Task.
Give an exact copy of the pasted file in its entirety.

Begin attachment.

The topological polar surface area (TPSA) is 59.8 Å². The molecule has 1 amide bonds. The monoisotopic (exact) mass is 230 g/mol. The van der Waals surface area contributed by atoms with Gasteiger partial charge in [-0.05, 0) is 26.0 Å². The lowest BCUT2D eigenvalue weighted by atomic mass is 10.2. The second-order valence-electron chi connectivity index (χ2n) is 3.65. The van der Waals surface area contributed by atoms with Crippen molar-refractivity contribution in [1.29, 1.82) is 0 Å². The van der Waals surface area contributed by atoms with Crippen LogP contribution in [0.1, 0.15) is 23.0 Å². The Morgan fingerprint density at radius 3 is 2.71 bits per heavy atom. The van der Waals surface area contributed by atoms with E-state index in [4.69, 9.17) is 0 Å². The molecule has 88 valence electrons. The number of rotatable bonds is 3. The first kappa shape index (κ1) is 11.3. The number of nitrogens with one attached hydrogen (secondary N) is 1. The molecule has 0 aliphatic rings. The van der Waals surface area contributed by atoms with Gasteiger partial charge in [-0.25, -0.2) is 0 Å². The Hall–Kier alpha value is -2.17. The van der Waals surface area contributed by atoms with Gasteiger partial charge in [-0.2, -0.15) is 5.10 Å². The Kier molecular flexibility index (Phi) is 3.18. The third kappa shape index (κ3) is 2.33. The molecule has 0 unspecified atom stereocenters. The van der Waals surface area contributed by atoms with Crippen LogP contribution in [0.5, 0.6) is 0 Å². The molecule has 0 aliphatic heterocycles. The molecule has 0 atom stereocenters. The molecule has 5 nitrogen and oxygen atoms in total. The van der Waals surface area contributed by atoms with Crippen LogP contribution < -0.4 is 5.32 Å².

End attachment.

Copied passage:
The topological polar surface area (TPSA) is 59.8 Å². The molecule has 1 amide bonds. The monoisotopic (exact) mass is 230 g/mol. The van der Waals surface area contributed by atoms with Gasteiger partial charge in [-0.05, 0) is 26.0 Å². The lowest BCUT2D eigenvalue weighted by atomic mass is 10.2. The second-order valence-electron chi connectivity index (χ2n) is 3.65. The van der Waals surface area contributed by atoms with Crippen molar-refractivity contribution in [1.29, 1.82) is 0 Å². The van der Waals surface area contributed by atoms with Crippen LogP contribution in [0.1, 0.15) is 23.0 Å². The Morgan fingerprint density at radius 3 is 2.71 bits per heavy atom. The van der Waals surface area contributed by atoms with E-state index in [4.69, 9.17) is 0 Å². The molecule has 88 valence electrons. The number of rotatable bonds is 3. The first kappa shape index (κ1) is 11.3. The number of nitrogens with one attached hydrogen (secondary N) is 1. The molecule has 0 aliphatic rings. The van der Waals surface area contributed by atoms with Gasteiger partial charge in [-0.25, -0.2) is 0 Å². The Hall–Kier alpha value is -2.17. The van der Waals surface area contributed by atoms with Gasteiger partial charge in [-0.2, -0.15) is 5.10 Å². The Kier molecular flexibility index (Phi) is 3.18. The third kappa shape index (κ3) is 2.33. The molecule has 0 unspecified atom stereocenters. The van der Waals surface area contributed by atoms with Crippen LogP contribution in [0.5, 0.6) is 0 Å². The molecule has 0 aliphatic heterocycles. The molecule has 0 atom stereocenters. The molecule has 5 nitrogen and oxygen atoms in total. The van der Waals surface area contributed by atoms with Crippen LogP contribution < -0.4 is 5.32 Å².